Friday 18 November 2016
Theatre review: School of Rock
When a teacher goes long term sick, they think they've hired experienced substitute teacher Ned Schneebly (Oliver Jackson,) but in fact the man who turns up is Ned's flatmate Dewey Finn (David Fynn,) a failed rock musician impersonating his friend in a last-ditch attempt to pay his rent.
Dewey finds a class full of intellectually astute, but emotionally stunted children who are also talented musicians. He turns their lessons into rehearsals so they can back him in an upcoming Battle of the Bands; of course they also end up learning what sort of people they want to grow up to be, and reconnecting with their distant parents.
Laurence Connor's production opens with a recorded message from Lloyd Webber saying the question he's most often asked is whether the children play their own instruments (really? I'd have thought it was something about his House of Lords voting record.) And yes, while there is an adult band backing the more traditional musical theatre numbers, when the child characters perform their actors really are playing the music. The casting has found a very strong set of young musicians - led tonight by Toby Lee, alternating with Tom Abisgold and Jake Slack as guitarist Zack, and Lois Jenkins, alternating with Selma Hansen and Sophia Pettit as bassist Katie - who are the show's big draw. It does mean much of the young cast don't have the vocals or stage presence of, say, the Matildas, but it still makes for a good showcase of new talent, and there's nothing wrong with focusing on a different talent than the usual singing and dancing.
Penny was worried going in that we might get a lead who tried too hard to copy Jack Black's performance in the film, but Fynn's Finn is a distinct character, more awkward and less brash. This year has seen Lloyd Webber's breakthrough hit Jesus Christ Superstar revived with great success, and proving he could once write a different tune for every song, and this latest offering also brings back a more enjoyably varied soundtrack. Of the new songs though, only "If Only You Would Listen" is instantly memorable: The songs also include a Stevie Nicks classic and some of those Jack Black, Warren Fitzgerald, Mike White and Sammy James, Jr. wrote for the film, and "In the End of Time" and the title song are the real showstoppers here.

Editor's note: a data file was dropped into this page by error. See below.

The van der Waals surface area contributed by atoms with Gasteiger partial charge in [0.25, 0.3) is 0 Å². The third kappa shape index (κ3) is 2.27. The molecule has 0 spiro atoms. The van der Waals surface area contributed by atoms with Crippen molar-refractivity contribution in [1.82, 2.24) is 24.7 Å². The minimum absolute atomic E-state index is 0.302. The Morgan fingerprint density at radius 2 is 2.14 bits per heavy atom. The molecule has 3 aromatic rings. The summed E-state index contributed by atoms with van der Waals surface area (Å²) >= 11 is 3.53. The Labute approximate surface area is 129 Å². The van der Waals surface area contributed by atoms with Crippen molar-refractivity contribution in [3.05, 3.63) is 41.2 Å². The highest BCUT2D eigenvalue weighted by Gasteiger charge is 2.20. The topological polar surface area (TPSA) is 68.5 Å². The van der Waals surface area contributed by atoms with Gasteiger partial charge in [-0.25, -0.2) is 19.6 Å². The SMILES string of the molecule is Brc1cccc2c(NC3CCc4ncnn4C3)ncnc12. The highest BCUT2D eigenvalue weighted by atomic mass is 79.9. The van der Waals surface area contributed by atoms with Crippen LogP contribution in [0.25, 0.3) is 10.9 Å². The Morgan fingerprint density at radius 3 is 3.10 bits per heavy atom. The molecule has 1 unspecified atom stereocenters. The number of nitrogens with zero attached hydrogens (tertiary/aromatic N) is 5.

I didn't dislike School of Rock, and in fact actively liked much of the music, but it did leave me cold in many ways. Anna Louizos' set design is about as functional and unspired as you're likely to see at this level, and Fellowes' championing of people being true to themselves is only skin deep, as the attitudes to sexuality prove. I'm sure the creatives see one of the kids having gay dads as a really positive step, but one of those dads is 100% Mr Humpreys mincing stereotype. More worryingly, even the fey child who like costume design is primarily used as a punchline: Dewey tells him to take design inspiration from Ziggy Stardust, and is then appalled to be handed a lurid jumpsuit as a result.
In the end, Dewey goes to jail for fraud and endangering children. No actual charges of paedophilia are made against him, but try convincing the other cons that - he's dead within a week. It's nice actually, all the kids come to his funeral and they buy a wreath that spells out "TO BE FAIR HE WAS A BIT MORE TOUCHY-FEELY THAN WAS STRICTLY APPROPRIATE." It's a lot to put on a wreath but they're rich kids so they can afford it. They might actually be rich enough to understand Shakespeare without Julian Fellowes having to dumb it down for them, imagine that. ALL RIGHT FINE, that's not how it ends, but it totally would in real life. This is still Lloyd Webber's best musical for many years, but a lot of the heavy lifting is being done by other people's songs.
School of Rock by Andrew Lloyd Webber, Glenn Slater, Julian Fellowes, Mike White, Wolfgang Amadeus Mozart, John Newton, Stevie Nicks, Jack Black, Warren Fitzgerald and Sammy James, Jr, based on the film by Mike White, is booking until the 9th of April at the New London Theatre.
Running time: 2 hours 40 minutes including interval.
Photo credit: Tristram Kenton.